A Tale of Two Cities

I’ve been back now for a fortnight and perhaps too easily slipped into a routine of mundane activities – a bit of work, a lot of gardening and a fair amount of pouffling that aimless activity that takes forever, achieves nothing but always seems more important than the task in hand. And now I can slip into it at whim for no one is going to question what I’m up to or why it’s taken so long to do so little. Apart from the cats who have an uncanny knack of sitting staring in total disbelief at the wantonness of humans only to then decide that they weren’t really that interested in the first place. The mists of angst and loss and starting to lift, unlike the Edinburgh haar which surrounds Colinton this morning, and forward plans are becoming clearer. And the festival has started. That’s not to be confused with any other festival or suite of festivals (damn, where is she when I need a good collective noun – flourish will do). So the flourish of festivals has indeed begun and we are so spoilt for choice it seems far easier just to ignore the whole thing. But I’m curious so yesterday I decided to cycle to the epicentre at the High Street to see for myself what was happening.

Mayhem it seemed in all colours, forms and functions with invitations to attend that oh so interesting performance being handed out left, right and centre. No sooner had they fallen into greedy hands than they continued their journey to the ground only to be tweaked away by an appropriately disguised rubbish collector. Jane would have hated the seething mass of humanity as it surged down the Royal Mile worried it might miss something.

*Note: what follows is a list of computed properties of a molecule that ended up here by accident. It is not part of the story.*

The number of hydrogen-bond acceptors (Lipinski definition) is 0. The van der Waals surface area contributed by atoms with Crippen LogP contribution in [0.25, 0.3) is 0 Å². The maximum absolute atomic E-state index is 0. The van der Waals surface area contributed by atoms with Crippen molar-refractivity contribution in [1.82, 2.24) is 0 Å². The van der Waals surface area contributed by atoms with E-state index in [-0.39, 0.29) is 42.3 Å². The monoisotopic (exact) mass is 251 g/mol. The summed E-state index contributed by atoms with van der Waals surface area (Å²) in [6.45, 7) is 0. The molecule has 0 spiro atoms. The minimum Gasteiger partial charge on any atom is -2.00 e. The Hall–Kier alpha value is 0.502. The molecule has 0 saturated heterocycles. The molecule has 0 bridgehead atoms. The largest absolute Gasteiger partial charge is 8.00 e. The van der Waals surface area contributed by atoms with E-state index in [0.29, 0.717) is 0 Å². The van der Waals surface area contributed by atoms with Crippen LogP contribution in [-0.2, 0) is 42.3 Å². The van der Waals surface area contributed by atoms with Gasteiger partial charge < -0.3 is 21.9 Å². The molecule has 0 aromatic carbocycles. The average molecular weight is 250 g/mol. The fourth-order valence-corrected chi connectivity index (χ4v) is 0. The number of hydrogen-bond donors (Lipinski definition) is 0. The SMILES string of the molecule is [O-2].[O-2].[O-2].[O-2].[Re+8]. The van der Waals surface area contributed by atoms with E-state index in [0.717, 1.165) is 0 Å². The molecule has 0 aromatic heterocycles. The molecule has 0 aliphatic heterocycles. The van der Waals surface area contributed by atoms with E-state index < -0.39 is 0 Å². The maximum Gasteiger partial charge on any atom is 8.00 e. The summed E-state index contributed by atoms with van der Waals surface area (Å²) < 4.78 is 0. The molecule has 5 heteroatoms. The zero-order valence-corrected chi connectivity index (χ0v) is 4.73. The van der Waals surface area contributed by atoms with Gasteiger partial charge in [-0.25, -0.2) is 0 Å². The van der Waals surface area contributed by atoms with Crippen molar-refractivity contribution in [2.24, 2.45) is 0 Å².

But I wasn’t there to be tempted and I was soon back on the bike and a return journey along the canal path back in the leafy, peaceful burbs of the real Edinburgh.

When I left all those years ago it was in part because the city centre was completely taken over by visitors and festivals from May to September. In those days the Fringe extended well into Morningside and you just couldn’t move for posters, people and performances. Now it’s all packaged up and sponsored and more or less confined to the city centre. So we have two cities: Edinburgh for its citizens who can continue daily life oblivious to the international exuberance (better collective noun? – an exuberance of festivals) that is the Edinburgh Festival in all its incarnations.

But there are free performances and at lunchtime I was able to enjoy Oksana Mavrodii and Silviya Mihaylova from Live Music Now, P1030770.JPG and their Russian music for voice and piano at the National Museum of Scotland’s Free Fringe Music. They were very good but the beautifully restored, lofty ironwork of the building didn’t make for the best acoustics nor did the cup clearing in the cafe – the family musicians and sound engineers would have been most unhappy. I did speak to the technician but apparently although they used the mic to introduce each piece, and the keyboard was amped, the soprano felt that her voice would carry! Back to the burbs …

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